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Obviously, I have just returned from an intense couple of hours entrenched in the anxieties, terrors and corruption of 1928 Los Angeles in the film, ‘Changeling.’
From the onset, I was immersed in the story of the abduction of Walter Collins and the ceaseless battle waged by his mother, Christine, as she fought to learn of her son’s whereabouts.
Based on a true story, the movie drew the audience deep into the vagaries of life lived as a single, working mother at a time when that lifestyle was held suspect. More than that, it surfaced the trials and tribulations uniquely faced by women who stood up for their rights in a singularly masculine environment.
Forced to leave her young son alone at home because she was called to work and dared not refuse the command, Christine is torn by frustration with her plight.
Although she contacts friends and asks they stop by the house to check on Walter, Christine is not happy with her choice or her decision. She only knows they are ones she must make.
Upon returning home at twilight, Christine discovers her son’s absence and phones the police who dismiss her anxiety with a legalistic, and classic, response and an assurance runaways usually wend their way home within hours.
Neither are her fears allayed nor her affirmations faced. Christine becomes a voice crying out in the wilderness as she attempts to prepare the way for her son’s return home.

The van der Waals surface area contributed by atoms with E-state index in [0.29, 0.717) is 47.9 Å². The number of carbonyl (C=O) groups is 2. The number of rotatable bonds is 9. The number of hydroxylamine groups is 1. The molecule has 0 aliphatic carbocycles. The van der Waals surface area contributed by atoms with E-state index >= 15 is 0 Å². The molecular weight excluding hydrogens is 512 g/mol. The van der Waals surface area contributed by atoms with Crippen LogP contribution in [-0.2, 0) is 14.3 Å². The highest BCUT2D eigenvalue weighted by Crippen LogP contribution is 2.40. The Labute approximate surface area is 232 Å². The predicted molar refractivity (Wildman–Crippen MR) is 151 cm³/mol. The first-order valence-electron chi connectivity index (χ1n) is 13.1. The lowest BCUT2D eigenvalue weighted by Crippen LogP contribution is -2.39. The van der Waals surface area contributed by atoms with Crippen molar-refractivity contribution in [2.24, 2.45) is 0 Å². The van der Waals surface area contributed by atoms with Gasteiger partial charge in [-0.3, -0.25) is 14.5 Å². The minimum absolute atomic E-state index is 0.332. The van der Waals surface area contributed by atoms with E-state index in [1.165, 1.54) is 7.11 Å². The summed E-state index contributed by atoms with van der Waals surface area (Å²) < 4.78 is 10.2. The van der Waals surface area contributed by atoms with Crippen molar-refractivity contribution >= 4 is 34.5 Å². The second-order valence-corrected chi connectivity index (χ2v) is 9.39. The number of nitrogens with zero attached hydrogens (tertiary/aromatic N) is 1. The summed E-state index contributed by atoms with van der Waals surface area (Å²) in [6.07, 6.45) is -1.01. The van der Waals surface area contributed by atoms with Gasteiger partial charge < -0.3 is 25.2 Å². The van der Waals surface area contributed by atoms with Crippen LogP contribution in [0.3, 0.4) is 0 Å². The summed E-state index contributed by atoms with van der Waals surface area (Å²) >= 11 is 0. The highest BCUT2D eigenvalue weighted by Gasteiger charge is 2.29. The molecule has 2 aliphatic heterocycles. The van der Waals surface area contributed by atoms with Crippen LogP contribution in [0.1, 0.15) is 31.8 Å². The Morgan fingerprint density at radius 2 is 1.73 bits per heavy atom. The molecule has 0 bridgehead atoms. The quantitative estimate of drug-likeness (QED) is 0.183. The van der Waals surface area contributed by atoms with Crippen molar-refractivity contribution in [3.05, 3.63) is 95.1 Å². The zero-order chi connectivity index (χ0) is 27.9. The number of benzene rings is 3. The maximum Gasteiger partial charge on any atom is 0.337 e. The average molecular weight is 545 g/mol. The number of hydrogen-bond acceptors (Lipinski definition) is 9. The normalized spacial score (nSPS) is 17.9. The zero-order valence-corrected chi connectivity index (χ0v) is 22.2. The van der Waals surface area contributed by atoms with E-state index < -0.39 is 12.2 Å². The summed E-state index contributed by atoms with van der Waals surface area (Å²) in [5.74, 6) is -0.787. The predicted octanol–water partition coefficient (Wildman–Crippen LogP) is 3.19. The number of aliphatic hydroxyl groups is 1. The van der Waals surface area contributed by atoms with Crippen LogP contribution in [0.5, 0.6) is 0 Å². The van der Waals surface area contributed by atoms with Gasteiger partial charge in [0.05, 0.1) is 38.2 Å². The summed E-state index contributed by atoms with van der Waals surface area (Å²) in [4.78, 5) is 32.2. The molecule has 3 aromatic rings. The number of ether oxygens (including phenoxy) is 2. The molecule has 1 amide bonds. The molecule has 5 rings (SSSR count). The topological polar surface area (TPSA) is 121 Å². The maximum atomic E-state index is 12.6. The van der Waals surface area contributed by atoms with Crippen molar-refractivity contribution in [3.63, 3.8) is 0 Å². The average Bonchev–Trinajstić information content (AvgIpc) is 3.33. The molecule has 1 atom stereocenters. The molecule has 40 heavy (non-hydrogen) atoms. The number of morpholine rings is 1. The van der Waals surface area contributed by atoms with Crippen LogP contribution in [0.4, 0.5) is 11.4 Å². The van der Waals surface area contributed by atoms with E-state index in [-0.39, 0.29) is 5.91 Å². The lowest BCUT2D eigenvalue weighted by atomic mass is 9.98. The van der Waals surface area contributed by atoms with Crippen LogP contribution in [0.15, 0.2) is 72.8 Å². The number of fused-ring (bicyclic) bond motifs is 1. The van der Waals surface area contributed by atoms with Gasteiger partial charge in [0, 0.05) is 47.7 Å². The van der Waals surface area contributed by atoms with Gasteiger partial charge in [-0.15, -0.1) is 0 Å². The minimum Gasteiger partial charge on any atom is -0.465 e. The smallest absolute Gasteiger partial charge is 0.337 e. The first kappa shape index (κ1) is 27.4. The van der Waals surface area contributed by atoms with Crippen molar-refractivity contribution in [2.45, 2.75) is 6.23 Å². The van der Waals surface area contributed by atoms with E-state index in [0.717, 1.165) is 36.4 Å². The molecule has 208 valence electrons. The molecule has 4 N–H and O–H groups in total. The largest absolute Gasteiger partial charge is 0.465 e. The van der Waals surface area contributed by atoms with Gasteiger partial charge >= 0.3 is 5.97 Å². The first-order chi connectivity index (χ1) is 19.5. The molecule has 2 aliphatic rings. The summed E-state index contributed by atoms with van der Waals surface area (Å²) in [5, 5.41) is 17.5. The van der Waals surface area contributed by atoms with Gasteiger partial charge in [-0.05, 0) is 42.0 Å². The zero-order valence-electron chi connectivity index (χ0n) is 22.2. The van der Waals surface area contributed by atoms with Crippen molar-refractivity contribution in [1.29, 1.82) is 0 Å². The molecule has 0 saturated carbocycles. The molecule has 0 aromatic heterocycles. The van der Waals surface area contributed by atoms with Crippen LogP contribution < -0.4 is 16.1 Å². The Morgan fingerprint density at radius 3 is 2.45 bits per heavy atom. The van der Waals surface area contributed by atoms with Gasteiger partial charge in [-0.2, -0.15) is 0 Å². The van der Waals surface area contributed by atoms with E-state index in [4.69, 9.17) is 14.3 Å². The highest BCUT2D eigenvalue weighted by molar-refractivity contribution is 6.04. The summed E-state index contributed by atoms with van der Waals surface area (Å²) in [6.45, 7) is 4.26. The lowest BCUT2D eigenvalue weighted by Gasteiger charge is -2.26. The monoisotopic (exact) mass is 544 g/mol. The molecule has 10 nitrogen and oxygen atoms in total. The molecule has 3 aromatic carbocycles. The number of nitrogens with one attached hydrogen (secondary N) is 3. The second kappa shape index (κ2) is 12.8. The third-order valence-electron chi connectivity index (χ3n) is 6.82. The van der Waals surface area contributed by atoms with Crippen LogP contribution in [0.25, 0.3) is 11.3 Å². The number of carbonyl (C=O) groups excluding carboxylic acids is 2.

Her voice becomes a chant that disturbs the status quo, a voice that must be silenced at all cost. The first price to be paid is she accept a changeling child, a boy sent in her son’s stead, to be her own.
She shouts out against the move but is manipulated into taking him home, on a trial basis. When her protest becomes persistent and fortified with facts proving the boy is not her progeny, Christine is summarily declared mentally ill and institutionalized.
From this point forward, the story unfolds to reveal a world of changelings, people who are not what or who they proclaim to be. It is a world filled with the topsy-turviness of truth that turns a universe of lies upside-down. It is a frightening world because it one that can easily surface in any age.
The changeling portrays a dichotomous existence, a study in contrasts. Truth and lies coexist. Hope and desperation live side by side. Integrity and dishonesty, transparency and concealment occupy the same space.
Like the weeds and the wheat of the biblical parable, these entities are so enmeshed that separation can become a lethal operation. The solution is to live faithfully and well in the midst of them.
There lies the heart of the story—and the message for all. Christine never deviates from her understanding and her proclamation of truth. “This boy is not my son. You have stopped looking for my son. I want you to keep looking for my son. I want my son.”
She never loses hope for his return, no matter how much time has passed, how many years have elapsed without result. She maintains her integrity, her authenticity and her transparency.